In many ways, Governor Terry Branstad’s speech to a joint session of the legislature yesterday was what you would expect when you meet with your financial planner for the first time. After looking over your income and expenditure statements, the financial planner then tells you it’s time to get serious and commit to using a practical budget.
Branstad set a strong tone early when he said, “I stand before you to present the state’s budget for the next two years. But, at the risk of sounding a bit like the grandfather I am now, I think we need to start with a stern talking to.”
For days, Branstad and his team have used the phrase, “austere and somewhat painful” to describe his proposed budget. After seeing the Governor’s proposal, it’s easy to understand why he has used that term. Just like a meeting with a financial planner, there isn’t a lot of fun stuff to get excited about.
Here are some of the highlights.
Branstad’s budget isn’t full of the gimmicks that hide spending from the public. There were 89 programs that were funded by one-time dollars totaling $770 million of spending. Branstad put those expenditures back into the state’s general fund even though Governor Culver didn’t include those dollars in his budgets.
Branstad’s budget holds school spending at the current levels, with no decreases, and puts an end to underfunding the state’s commitment to schools, which has lead to property tax increases. Schools and Democrats are going to howl about not getting an allowable growth increase, but Branstad is smart to make them live with what they have for the next couple years.
All told, Branstad’s proposed budget makes the tough decisions today, so that expenditures can get into line with state revenues in future years. For the past 12 years, Governor Vilsack and Governor Culver would always came into the chamber to deliver promises of state resources, Obviously, those days are over.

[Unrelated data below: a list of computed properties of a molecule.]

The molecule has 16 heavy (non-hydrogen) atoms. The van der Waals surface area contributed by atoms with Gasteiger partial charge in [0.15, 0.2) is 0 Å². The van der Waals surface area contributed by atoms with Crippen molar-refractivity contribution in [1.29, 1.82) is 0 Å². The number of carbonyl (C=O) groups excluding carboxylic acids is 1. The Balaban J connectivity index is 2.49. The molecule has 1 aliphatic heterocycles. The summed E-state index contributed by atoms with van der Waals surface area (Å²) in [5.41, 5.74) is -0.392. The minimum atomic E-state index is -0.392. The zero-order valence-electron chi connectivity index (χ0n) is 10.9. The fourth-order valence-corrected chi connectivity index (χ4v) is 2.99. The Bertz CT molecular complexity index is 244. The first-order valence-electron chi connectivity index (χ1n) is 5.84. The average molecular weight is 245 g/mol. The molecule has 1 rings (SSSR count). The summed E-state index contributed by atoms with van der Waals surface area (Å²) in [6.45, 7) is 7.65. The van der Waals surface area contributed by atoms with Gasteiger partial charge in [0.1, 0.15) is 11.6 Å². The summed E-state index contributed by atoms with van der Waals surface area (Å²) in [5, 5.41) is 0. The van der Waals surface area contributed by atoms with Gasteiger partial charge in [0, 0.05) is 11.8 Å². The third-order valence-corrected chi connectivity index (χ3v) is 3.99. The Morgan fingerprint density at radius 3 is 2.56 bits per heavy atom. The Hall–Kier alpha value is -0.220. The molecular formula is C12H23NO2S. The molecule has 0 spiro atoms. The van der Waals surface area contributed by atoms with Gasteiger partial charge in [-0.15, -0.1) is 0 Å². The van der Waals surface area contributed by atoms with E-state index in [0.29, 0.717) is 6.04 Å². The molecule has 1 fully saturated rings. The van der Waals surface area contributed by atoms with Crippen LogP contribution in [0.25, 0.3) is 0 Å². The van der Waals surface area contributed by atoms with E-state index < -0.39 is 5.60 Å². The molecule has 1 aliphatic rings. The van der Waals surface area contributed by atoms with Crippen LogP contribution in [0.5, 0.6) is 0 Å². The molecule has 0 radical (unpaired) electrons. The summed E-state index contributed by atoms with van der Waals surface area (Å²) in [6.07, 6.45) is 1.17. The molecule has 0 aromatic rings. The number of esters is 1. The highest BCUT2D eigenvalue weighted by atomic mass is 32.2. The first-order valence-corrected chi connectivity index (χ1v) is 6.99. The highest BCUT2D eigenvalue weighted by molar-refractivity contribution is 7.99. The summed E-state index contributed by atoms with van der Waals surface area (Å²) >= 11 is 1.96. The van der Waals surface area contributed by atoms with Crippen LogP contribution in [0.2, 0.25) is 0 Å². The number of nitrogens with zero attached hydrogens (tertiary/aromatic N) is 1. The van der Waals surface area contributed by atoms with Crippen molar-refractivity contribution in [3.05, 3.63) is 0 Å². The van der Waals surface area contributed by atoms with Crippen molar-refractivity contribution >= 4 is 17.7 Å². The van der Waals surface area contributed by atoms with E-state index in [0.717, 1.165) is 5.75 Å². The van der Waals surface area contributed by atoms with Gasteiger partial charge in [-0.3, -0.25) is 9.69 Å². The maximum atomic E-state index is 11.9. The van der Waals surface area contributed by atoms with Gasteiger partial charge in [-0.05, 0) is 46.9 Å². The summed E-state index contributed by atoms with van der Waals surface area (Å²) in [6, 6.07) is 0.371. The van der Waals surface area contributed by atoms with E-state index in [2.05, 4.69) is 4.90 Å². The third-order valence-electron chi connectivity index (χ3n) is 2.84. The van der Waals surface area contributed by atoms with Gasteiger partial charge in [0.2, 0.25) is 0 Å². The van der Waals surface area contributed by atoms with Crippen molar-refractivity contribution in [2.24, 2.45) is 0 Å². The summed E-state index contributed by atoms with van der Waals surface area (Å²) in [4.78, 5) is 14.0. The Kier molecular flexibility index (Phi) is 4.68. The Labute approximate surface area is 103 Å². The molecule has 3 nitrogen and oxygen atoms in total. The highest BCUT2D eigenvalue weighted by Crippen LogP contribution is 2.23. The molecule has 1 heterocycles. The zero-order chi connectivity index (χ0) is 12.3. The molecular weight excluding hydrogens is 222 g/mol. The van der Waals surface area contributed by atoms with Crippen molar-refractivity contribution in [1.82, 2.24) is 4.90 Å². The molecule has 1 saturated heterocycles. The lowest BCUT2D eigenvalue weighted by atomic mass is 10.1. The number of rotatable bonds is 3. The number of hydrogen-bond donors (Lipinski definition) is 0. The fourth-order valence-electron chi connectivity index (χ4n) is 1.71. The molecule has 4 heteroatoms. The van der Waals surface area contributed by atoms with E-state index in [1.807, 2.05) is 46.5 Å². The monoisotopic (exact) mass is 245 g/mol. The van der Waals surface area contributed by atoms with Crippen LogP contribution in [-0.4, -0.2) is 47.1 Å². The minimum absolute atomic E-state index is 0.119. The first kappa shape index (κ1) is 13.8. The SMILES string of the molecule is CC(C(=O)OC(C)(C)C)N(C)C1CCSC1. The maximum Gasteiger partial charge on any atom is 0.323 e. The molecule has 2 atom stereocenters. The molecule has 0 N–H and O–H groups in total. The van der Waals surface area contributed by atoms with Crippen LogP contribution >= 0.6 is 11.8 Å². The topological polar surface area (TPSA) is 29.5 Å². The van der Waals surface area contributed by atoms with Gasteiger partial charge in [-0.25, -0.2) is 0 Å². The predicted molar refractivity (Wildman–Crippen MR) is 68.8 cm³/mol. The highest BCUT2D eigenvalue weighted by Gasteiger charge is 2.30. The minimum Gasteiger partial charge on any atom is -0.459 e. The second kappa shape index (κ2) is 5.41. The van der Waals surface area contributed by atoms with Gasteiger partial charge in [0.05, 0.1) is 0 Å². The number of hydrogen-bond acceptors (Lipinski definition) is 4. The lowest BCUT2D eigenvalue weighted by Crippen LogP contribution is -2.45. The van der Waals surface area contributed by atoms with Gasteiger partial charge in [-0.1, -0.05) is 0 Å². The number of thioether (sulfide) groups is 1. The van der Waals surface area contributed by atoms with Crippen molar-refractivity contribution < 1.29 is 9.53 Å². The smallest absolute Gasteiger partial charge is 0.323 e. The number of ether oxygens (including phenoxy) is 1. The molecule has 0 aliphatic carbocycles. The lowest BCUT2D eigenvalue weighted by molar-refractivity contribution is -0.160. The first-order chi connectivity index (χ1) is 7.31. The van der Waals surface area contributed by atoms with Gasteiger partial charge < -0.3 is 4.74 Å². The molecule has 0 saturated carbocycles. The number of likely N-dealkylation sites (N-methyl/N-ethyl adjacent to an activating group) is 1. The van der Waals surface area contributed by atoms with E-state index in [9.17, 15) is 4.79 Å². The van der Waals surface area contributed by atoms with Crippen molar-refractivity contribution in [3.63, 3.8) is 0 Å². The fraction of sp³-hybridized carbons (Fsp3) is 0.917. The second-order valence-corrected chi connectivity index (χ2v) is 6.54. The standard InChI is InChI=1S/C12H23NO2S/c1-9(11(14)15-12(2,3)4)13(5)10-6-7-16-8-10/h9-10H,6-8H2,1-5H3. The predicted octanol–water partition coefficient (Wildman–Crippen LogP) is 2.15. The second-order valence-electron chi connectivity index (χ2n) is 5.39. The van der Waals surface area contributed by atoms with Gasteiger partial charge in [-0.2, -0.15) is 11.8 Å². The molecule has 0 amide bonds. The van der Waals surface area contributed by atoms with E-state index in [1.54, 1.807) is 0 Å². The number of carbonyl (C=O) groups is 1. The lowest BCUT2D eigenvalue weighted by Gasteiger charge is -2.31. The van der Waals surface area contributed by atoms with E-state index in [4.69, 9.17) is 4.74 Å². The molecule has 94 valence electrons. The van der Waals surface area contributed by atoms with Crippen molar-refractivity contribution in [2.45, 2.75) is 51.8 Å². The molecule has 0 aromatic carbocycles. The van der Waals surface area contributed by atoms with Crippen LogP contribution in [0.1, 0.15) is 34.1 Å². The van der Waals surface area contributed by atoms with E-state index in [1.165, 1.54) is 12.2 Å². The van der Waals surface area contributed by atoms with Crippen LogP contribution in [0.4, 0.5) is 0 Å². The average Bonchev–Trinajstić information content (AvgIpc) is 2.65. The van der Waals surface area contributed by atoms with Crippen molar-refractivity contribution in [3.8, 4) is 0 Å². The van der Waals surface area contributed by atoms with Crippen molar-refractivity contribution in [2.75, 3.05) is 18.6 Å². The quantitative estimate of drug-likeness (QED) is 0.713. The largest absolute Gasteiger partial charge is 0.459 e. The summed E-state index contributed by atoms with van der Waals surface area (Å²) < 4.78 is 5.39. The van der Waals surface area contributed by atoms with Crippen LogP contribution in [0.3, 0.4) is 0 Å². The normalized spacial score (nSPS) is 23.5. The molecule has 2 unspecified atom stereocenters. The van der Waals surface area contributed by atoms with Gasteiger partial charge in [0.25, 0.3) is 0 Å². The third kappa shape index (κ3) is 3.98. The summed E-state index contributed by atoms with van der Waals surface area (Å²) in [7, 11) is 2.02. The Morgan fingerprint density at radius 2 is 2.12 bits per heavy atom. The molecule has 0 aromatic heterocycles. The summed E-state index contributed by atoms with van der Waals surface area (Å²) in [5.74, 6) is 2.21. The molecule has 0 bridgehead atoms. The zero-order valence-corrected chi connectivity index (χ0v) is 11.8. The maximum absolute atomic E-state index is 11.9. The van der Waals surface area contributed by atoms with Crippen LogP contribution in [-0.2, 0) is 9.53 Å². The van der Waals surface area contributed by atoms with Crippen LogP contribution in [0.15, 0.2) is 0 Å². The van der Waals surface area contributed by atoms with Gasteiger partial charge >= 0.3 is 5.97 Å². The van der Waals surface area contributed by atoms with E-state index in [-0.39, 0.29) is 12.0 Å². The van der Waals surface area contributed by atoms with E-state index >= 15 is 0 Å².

Branstad also proposed cutting corporate taxes to a flat six percent, while also maintaining federal deductibility. The plan would not only make Iowa competitive with its neighboring states, but it also might give the state an edge in attracting new businesses.
The only problem is that there is just one catch. To fund the $200 million price tag of the corporate tax cuts, Branstad has to find the money from another source. To fund the proposal, Branstad proposed restoring the gaming tax to the level at which it was originally contemplated years ago.
That’s a nice way to say that he is going to increase the taxes on casinos by a whopping 63 percent. Any industry would be severely crippled by a tax increase of that magnitude. The Republican legislators, who ran on reduced spending, not tax increases, are going to be a tough sell for the administration.
Governor Branstad set the right tone in his budget address, but his reliance on a tax increase could sink his corporate tax overhaul.
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